Researchers at Carnegie Mellon University want to ensure that socially disadvantaged children around the world have the same opportunities as other children — and are looking at ways in which language plays a role.
"A large number of language minority and other socially disadvantaged children struggle with learning to read in a second language," said Keiko Koda, director of graduate studies in the Modern Languages program at Carnegie Mellon and a world-recognized expert in the field. "Because failure to achieve adequate reading proficiency denies access to the essential tool for learning, those children suffer academically and increasingly fall behind in their schooling. Identifying any resources available to the children is crucial for alleviating their learning problems."
Despite a rising cry across the globe to make education rights accessible to everyone, research-based evidence of how literacy acquisition occurs in these diverse contexts is still sparse. Enter Koda and her students.
"I think working under the strong guidance of Keiko Koda on this biliteracy program has given me an opportunity to do research with an incredible group of students and faculty truly committed to helping children who are grappling with learning to read more than one language," said Pooja Reddy, a fourth year doctoral student whose research focuses on the biliteracy development of multilingual children from the urban poor communities of India. "This is extremely important for educational development because there are growing numbers of children across the world expecting to be able to acquire literacy skills in languages that may not be their native ones."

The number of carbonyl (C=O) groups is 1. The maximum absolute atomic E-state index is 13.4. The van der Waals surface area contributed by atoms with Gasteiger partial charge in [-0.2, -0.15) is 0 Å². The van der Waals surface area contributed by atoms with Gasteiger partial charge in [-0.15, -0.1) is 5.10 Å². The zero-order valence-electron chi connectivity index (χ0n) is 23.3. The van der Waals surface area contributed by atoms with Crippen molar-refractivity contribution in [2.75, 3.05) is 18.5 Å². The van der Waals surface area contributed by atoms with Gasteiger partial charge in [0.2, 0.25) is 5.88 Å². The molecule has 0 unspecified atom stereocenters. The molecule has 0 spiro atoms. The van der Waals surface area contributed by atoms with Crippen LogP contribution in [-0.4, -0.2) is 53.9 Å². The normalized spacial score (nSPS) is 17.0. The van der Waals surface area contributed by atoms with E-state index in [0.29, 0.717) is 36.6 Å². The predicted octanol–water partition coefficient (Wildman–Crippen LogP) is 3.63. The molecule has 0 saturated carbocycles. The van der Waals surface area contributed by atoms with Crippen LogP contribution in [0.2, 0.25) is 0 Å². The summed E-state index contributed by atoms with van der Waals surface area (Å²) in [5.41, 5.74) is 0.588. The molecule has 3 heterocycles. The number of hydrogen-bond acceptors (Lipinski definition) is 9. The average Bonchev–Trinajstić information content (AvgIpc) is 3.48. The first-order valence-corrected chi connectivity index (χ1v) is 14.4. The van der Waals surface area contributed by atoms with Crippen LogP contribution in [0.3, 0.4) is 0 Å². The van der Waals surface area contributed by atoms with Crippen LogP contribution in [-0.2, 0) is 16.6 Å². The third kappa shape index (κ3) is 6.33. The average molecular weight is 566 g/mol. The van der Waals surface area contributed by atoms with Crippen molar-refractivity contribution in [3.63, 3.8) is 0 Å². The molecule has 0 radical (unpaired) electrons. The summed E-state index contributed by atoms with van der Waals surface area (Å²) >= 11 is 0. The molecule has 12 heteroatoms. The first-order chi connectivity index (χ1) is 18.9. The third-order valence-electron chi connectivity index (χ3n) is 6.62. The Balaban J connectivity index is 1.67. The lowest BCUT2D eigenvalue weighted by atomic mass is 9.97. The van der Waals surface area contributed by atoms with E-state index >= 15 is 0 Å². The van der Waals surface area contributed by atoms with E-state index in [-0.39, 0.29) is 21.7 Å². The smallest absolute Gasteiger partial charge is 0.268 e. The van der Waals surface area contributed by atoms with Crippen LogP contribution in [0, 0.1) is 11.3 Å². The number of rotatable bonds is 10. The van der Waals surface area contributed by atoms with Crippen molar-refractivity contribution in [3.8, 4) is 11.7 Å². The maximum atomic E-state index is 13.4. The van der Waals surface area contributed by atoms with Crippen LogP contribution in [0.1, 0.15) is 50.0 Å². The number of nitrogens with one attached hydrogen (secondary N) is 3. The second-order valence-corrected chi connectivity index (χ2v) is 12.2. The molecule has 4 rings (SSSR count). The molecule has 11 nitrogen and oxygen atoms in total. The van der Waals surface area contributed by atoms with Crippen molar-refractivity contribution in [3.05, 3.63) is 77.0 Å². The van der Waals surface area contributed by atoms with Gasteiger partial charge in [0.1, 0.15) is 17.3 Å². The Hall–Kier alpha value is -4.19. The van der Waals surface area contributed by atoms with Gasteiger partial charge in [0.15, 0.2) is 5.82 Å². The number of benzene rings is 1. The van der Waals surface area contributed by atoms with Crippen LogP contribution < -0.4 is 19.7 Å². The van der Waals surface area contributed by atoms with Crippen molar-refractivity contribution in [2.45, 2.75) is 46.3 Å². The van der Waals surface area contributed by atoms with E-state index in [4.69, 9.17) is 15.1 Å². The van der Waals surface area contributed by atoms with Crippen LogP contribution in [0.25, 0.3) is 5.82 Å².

Much of the group's work focuses on literacy acquisition in two or more languages, the development of second-language communication skills, and "instructional interventions" in foreign language classrooms.
Children learn to analyze language forms early in their lives and use this analytic ability — referred to as metalinguistic awareness — to figure out how meaning is coded in their language. This ability later serves as a critical foundational competence in literacy development. The ability is vital because learning to read entails systematic deduction of how spoken sounds are organized and coded graphically in the writing system. Once developed, metalinguistic awareness can be shared across languages.
"Because of its abstract nature, it is difficult to test — let alone teach — metlinguistic awareness," Koda said. "Our goal is to establish reliable methods of identifying and measuring metalinguistic awareness in school-age children learning to read in diverse combinations of languages."
She added, "We are hoping to provide researchers and teachers a means of assessing and describing metalinguistic awareness and, in so doing, promote higher quality research and instruction for biliteracy learners."
An example would be computer games designed to promote pattern detection. For example, children are asked to identify five words out of 10 with a common graphic element — for example, the "-er" in teacher, singer, dancer, driver — and then figure out what these words have in common in their meanings.
"We want to ensure that instructional activities are designed to provide children opportunities to use their meta-linguistic ability to analyze words, phrases and sentences in learning to read," Koda said.
"We are hoping to see the systematic incorporation of the instructional tactics that encourage teachers to identify, and use to the fullest, all possible resources readily available to their students."